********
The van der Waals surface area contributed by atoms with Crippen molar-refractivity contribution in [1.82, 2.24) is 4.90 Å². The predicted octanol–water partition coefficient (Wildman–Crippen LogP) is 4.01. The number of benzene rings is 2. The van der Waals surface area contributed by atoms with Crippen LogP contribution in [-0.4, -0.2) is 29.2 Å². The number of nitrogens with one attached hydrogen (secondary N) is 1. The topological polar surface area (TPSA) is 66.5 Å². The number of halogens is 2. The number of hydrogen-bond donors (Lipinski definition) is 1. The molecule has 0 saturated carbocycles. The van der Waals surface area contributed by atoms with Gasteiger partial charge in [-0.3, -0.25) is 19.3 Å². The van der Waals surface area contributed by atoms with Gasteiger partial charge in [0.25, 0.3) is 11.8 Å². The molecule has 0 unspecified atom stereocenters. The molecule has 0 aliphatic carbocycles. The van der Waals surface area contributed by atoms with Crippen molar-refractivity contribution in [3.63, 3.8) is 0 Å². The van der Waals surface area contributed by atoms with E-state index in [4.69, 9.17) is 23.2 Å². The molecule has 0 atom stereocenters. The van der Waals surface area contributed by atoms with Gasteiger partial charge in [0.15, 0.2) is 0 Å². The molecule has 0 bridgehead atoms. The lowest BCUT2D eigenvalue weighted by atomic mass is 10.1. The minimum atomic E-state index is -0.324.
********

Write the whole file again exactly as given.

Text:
The van der Waals surface area contributed by atoms with Crippen molar-refractivity contribution in [1.82, 2.24) is 4.90 Å². The predicted octanol–water partition coefficient (Wildman–Crippen LogP) is 4.01. The number of benzene rings is 2. The van der Waals surface area contributed by atoms with Crippen LogP contribution in [-0.4, -0.2) is 29.2 Å². The number of nitrogens with one attached hydrogen (secondary N) is 1. The topological polar surface area (TPSA) is 66.5 Å². The number of halogens is 2. The number of hydrogen-bond donors (Lipinski definition) is 1. The molecule has 0 saturated carbocycles. The van der Waals surface area contributed by atoms with Gasteiger partial charge in [-0.3, -0.25) is 19.3 Å². The van der Waals surface area contributed by atoms with Gasteiger partial charge in [0.25, 0.3) is 11.8 Å². The molecule has 0 unspecified atom stereocenters. The molecule has 0 aliphatic carbocycles. The van der Waals surface area contributed by atoms with Crippen molar-refractivity contribution in [3.63, 3.8) is 0 Å². The van der Waals surface area contributed by atoms with E-state index in [4.69, 9.17) is 23.2 Å². The molecule has 0 atom stereocenters. The van der Waals surface area contributed by atoms with Gasteiger partial charge in [0.15, 0.2) is 0 Å². The molecule has 0 bridgehead atoms. The lowest BCUT2D eigenvalue weighted by atomic mass is 10.1. The minimum atomic E-state index is -0.324.